“He was a very patient and generous man; patient, to discuss his work any time and tell his stories about the composition and the location of his subject matters.”
Mlacak most enjoyed capturing Canadian landscapes with his brush, particularly when fall colours met early snow.
“He just loved that — the wonderful golds and reds popping through the snow,” said Beth. “It’s hard to look at his paintings and not see how much he loved (Canada), how much the country had to offer in terms of beauty. You can just see he brought it forward.”
Many scenes in his works are recognizable — trees along the Old Carp Road, a garden in the Glebe, and a lake in the Gatineau Hills. Other paintings take the viewer on a trip to far-flung destinations such as France and Italy.
“He painted scenes and places that people felt a connection to. And if they didn’t know the location, his paintings took you there,” said Baroud. “He achieved what he was trying to do.”
Aside from his oil paintings, Mlacak was well known for his community activism and 11-year political career, and is considered one of Kanata’s founding fathers.
He continued to advocate for his Beaverbrook community leading up to his death, pushing back against proposed intensification and developments that didn’t fit the vision.
An elected member of the Society of Canadian Artists and the Ontario Society of Artists, Mlacak’s artistic career spanned more than three decades.
“John is pretty well-known in Ottawa. He has a very loyal and fond following,” said Beth, who will be at the exhibit on Sept. 30 and Oct. 1.
“It’s very gratifying for me to see it so professionally displayed — that’s what any artist would wish for. It’s really wonderful.”
Koyman Galleries is located at 1771 St. Laurent Blvd. For more information, visit koymangalleries.com or call 613-526-1562.
One summer, several years ago, I cycled and drove up and down back alleys and lanes in both Montreal and Toronto looking for painting opportunities. Almost every space had a garage, shed or high fence making a view of buildings in back yards almost impossible.
While visiting my brother in Toronto more recently, I investigated The Annex adjacent to the University of Toronto searching for a potential client’s original home as subject matter for a painting. This exposed me to a part of Toronto known as Chinatown.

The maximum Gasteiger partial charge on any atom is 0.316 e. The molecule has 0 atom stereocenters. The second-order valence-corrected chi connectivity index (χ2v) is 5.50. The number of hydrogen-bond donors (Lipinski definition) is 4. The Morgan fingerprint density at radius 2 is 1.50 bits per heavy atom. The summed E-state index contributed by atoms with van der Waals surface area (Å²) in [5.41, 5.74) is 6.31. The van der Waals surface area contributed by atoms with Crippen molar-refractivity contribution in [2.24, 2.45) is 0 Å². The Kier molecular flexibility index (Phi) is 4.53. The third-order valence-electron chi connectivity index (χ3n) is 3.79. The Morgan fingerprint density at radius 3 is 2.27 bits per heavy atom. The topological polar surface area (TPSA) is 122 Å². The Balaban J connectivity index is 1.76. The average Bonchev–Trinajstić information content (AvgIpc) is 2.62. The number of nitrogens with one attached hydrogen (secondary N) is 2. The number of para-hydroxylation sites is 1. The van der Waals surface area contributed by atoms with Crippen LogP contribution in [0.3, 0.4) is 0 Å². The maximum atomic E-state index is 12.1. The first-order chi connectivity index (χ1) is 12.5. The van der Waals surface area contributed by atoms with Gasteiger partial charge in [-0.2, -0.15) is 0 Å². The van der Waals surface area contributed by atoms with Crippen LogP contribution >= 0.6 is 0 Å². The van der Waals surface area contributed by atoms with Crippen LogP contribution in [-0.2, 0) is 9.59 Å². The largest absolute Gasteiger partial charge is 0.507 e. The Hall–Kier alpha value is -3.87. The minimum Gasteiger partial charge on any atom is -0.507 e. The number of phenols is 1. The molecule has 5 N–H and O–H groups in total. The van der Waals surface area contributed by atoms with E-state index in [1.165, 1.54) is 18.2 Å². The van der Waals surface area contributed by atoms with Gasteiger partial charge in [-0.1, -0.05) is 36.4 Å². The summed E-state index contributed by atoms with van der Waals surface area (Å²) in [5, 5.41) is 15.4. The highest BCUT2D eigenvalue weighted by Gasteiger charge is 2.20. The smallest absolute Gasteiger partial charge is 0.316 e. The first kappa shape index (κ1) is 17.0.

There were no long alleys, but rather parking areas leading to the backs of homes with unique roof lines, open back yards, many varied outbuildings and lots of clutter. The area had a fair amount of late snow still resting on anything that would support it.
I had found a gold mine of painting opportunities. I spent the day photographing numerous back parking spaces.
Once home, I did many sketches of various urban configurations and found myself excited at the prospect on creating an entirely new series of oil paintings. As for painting style, I focussed on texture, colour contrast, looseness and random architecture in order to capture the effect the area had on me during my visit.
“Pignons sur l’arrière-cour” is among my favourites that evolved from my “house series”. It captures all that I was searching for in terms of back yard urban settings. It evokes a certain mystery, tranquillity and a slowing down of time.
Colmar is in the eastern part of France, south of Strasbourg near the German and Swiss borders.
My daughter, who lives in Paris, visited Colmar. She was impressed with the beautiful scenery, especially the architecture of the half-timbered houses, and thought there was potential for one or more paintings.
As soon as I saw her photos, I knew I had to capture the images on canvas, and that the paintings would have to be large enough to do justice to the location. To me, the area was that of a storybook village. While working on the painting, I found myself wandering through the community, along the canal, smelling the flowers, observing the reflections in the canal, imagining myself in the rowboat, wondering what it would be like inside the homes, sitting on the tile rooftops watching life pass by and on and on. I had to regularly remind myself that this
place actually exits.
The setting is incredible…Franco-German residential architecture with a canal lined with trees and bushes, flowers, red tile-roofed buildings, etc. The beauty and serenity took over my imagination.
The painting style used is between impressionistic and representational. I wanted to create a personal sense of intimacy for the viewer, a feeling of belonging to the community, yet with enough detail to illustrate the unique architecture of Colmar.
View from the bridge on Rue Turenne over the river Lauch in the quarter called “La Petite Venise” in Colmar.